Reviews

2017 Ford Explorer Driving Impressions


The base V6 engine is quick enough from a standstill with your foot on the floor, but on a winding road requiring acceleration between the curves, the weak torque on the lower part of the powerband will have you flailing the shift lever. Most models have a sport mode, and its quicker throttle and shift responses help some; but without that sport mode, the shifts are slow. One really good thing is that the transmission will hold its lower gears when told. No paddle shifters here.

The 2.3-liter four-cylinder turbo is way better. It not only gives sharper acceleration, it sounds sweeter, throaty, with amplified engine notes piped into the cabin. It’s got good low end and spurts away from corners. It loves sport mode. If you’re the least bit enthusiastic about driving, you need it.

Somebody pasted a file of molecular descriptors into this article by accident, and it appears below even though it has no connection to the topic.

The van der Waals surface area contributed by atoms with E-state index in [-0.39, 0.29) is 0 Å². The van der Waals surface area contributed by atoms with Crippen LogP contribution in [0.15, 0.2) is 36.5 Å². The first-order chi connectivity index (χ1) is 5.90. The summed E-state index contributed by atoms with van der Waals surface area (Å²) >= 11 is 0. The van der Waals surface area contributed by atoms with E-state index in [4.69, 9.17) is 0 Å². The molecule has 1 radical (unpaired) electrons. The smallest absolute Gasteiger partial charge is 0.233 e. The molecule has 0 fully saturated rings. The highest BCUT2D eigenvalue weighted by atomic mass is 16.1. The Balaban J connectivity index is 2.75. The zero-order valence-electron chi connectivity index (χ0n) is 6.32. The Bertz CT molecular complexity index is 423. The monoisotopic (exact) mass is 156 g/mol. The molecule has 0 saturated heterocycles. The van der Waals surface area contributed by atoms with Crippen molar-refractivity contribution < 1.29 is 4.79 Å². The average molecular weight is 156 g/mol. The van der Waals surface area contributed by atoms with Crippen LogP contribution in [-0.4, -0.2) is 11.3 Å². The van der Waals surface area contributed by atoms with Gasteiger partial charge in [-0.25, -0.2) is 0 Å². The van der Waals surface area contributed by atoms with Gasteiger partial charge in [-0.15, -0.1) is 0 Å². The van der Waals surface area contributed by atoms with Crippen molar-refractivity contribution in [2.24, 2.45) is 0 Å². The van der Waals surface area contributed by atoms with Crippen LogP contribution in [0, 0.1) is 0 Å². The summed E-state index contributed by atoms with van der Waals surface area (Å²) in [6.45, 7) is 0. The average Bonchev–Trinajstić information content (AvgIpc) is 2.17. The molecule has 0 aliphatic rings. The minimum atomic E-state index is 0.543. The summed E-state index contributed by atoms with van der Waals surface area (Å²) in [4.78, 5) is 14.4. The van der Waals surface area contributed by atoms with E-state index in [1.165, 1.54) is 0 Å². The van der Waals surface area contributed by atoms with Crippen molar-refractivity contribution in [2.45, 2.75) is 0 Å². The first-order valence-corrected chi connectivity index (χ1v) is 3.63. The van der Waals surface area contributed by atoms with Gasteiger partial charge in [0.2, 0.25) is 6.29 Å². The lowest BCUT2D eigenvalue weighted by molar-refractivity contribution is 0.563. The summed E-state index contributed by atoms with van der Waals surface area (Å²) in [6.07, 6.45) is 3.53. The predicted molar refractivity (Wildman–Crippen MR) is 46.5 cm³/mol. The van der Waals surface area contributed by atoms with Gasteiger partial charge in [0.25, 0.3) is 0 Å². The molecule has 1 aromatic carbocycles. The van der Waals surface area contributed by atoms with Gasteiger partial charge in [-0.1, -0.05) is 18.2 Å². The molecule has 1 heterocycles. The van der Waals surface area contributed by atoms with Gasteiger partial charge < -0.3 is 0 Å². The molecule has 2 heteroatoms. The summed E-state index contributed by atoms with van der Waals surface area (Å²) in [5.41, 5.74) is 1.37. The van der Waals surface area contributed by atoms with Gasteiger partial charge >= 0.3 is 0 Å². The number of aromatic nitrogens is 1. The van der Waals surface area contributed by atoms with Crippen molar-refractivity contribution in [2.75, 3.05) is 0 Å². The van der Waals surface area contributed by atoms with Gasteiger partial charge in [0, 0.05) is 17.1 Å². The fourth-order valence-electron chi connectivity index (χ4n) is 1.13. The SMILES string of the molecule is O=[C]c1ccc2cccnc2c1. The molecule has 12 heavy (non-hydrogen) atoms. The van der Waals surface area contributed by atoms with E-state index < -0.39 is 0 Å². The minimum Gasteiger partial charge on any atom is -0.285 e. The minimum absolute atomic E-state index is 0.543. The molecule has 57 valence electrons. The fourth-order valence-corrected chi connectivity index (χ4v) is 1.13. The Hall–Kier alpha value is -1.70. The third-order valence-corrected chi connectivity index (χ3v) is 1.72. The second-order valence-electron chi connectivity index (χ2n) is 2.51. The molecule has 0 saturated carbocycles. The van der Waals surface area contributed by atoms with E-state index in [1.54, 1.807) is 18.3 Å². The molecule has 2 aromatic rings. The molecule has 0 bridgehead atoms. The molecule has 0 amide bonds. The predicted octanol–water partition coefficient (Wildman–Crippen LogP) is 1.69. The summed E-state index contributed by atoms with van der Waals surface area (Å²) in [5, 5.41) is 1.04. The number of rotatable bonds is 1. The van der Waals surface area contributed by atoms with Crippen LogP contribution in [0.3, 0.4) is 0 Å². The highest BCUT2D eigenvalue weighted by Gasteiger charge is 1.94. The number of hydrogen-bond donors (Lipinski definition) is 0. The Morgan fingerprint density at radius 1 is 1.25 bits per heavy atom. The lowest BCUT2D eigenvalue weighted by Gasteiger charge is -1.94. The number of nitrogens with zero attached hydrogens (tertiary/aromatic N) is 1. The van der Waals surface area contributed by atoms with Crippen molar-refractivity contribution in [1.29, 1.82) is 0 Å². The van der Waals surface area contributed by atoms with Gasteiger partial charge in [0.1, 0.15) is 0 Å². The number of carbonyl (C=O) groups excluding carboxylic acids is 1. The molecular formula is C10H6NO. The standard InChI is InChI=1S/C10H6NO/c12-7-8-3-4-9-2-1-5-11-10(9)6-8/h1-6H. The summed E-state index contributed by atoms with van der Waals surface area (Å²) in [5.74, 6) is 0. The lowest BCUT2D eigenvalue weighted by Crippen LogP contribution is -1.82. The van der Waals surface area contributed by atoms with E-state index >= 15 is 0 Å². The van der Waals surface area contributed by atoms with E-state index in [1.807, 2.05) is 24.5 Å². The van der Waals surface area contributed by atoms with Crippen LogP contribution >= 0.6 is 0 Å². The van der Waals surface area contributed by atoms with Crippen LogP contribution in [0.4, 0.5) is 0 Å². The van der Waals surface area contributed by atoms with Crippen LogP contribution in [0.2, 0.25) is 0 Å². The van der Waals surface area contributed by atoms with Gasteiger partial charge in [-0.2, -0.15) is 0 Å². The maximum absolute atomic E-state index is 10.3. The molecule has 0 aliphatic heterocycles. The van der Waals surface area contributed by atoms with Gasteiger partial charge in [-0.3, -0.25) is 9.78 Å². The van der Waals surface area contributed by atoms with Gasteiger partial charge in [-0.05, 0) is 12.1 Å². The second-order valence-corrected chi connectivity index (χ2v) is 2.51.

The suspension uses MacPherson struts in front with an isolated subframe, and multi links in the rear, with anti-roll bars at both ends. The Sport gets a quicker steering rack, firmer suspension bits, and a strut tower brace with stiffer anti-roll bar in front.

The Explorer’s off-road capability is modest (and it always has been). It’ll get you and six friends or family through the snow to a ski resort, and more important, back down off the icy mountain safely. The system has Normal, Mud, Sand, and Snow modes, and electronically varies the throttle and braking to deliver the best traction. Rugged terrain is not its forte.

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